• The higher up the organizational chart you work with, the less price-sensitive the individual. People at the top do not have the time to investigate all possibilities. They typically have more resources but less time.
  • Pricing for value requires confidence and courage.
  • The presence of an undesirable option influences the buyer's behavior by allowing them to choose between two desirable options. The concept of “anchor pricing” has a halo effect on other offerings. Offer the most expensive option first, and you'll usually sell more of the middle option.
  • A good price is one that is set for the client rather than the service.
  • Price competition benefits only the weakest competitors.
  • There is no way to value the wrong client.
  • When it comes to pricing, not all partners are created equal. Appoint a Chief Pricing Officer or a pricing task force to ensure that pricing is consistent throughout the organization.

Step 3: Implement Pilot test with 10-15 Clients

Step 4: Improvise and Perfect

Step 5: Communicate in Advance to clients before Implementing

Step 6: Explain Rationale

Step 7: Expect Some Resistance

MRR (Monthly Recurring Revenue)

Firms must concentrate on achieving and tracking Net New MRR or Net New Monthly Recurring Revenue. This provides a calculation for practices to work with: Net New MRR equals New MRR (new revenue from new customers) plus Expansion MRR (new revenue from existing customers, such as cross-sells and upsells) minus Churned MRR (revenue lost due to customer cancellations, etc.) plus Contraction MRR (revenue lost due to a price decrease) or as a simplified equation

Net (New MRR + Expansion MRR) - (Churned MRR + Contraction MRR) = New MRR

We can also multiply MRR by 12 to get our Annual Run Rate (ARR), which is a simple multiplication of current Net New MRR.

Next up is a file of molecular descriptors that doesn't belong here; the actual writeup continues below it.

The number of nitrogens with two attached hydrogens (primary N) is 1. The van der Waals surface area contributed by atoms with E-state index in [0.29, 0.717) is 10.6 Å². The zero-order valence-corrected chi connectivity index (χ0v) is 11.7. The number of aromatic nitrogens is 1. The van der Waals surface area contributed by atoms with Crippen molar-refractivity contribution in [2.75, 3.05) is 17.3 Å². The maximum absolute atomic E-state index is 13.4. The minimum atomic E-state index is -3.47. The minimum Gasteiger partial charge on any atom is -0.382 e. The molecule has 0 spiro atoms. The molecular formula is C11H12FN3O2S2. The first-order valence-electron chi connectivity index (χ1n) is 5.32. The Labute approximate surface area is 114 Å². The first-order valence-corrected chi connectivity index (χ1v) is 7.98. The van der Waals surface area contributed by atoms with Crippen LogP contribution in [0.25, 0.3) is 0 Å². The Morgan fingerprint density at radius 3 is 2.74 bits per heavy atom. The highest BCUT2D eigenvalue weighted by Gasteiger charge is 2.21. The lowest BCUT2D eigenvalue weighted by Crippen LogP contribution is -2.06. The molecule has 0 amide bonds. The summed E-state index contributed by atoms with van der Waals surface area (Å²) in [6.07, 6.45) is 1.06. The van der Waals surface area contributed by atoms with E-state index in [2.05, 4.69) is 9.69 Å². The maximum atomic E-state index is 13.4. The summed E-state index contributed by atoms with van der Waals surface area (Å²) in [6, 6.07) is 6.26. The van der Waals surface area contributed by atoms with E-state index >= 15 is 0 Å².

How does Offshore Hiring Fit Here?

Building an offshore team can help you scale your business and implement Subscription-based pricing in your organization. Firms will see significant margin expansion after integrating offshoring, which will allow you to price your service levels more cost-effectively while maintaining good margins.

In an idealistic situation, you would package the regular compliance work, assign it to your team, and then go back over it for review purposes only. But first, you should take a look at your team's structure. More work requires the use of more people, which results in a lower profit margin from revenue. So relying solely on building local teams will only limit your MRR.

Because talent is valuable, it is becoming increasingly difficult and expensive to find local talented people in developed countries. All you have to do is look outside of your own country for a high-performing, low-cost workforce. Since the offshore staff can be hired at a fraction of the cost you can bring in more people for the same price as what you would hire locally and your A-team will have all the support it needs to focus on delivering exceptional value to the clients. While this does not imply that the local team is no longer required. Instead, the offshore team is intended to assist them with the back end and administrative work, allowing your local team to focus on what they do best.


Although packaging and pricing services may appear to be a difficult task, it can be broken down into simple, straightforward tasks. Take your time and concentrate on developing your subscription tiers and prices. Don't be afraid to make mistakes. With each failure, you get closer to finding the ideal balance of service and price that works for both your firm and your client.

Entigrity™ is a trusted offshore staffing partner to over 550+ accountants, CPAs, and tax firms across the US and Canada. Our flexible and transparent hiring model helps firms of all sizes hire staff for accounting, bookkeeping, tax preparation, or any other task for 75% less cost. As a firm 'run by accountants, for the accountants', Entigrity captures the hiring needs of accounting firms most precisely, providing staff that works directly under your control and management, still, you are left with least to worry about compliance, payroll taxes, overheads or any other benefits.

About The Author
Director, Client Relations

Christopher Rivera, Chris serves as a Director of Client Relations and Business Development at Entigrity. He is an expert at leading and managing teams actively from the front. His expertise in sales, training, coaching, mentoring and influencing combined with his competitive nature makes him a strong leader.  Chris has traveled through the length and width of the country and has spoken with more than five thousand CPAs, understanding their challenges and limitations. On the grounds of that, he can now easily provide opinions and solutions that can be immensely helpful to the professionals. He has also represented Entigrity at a number of major accounting conferences and networking events.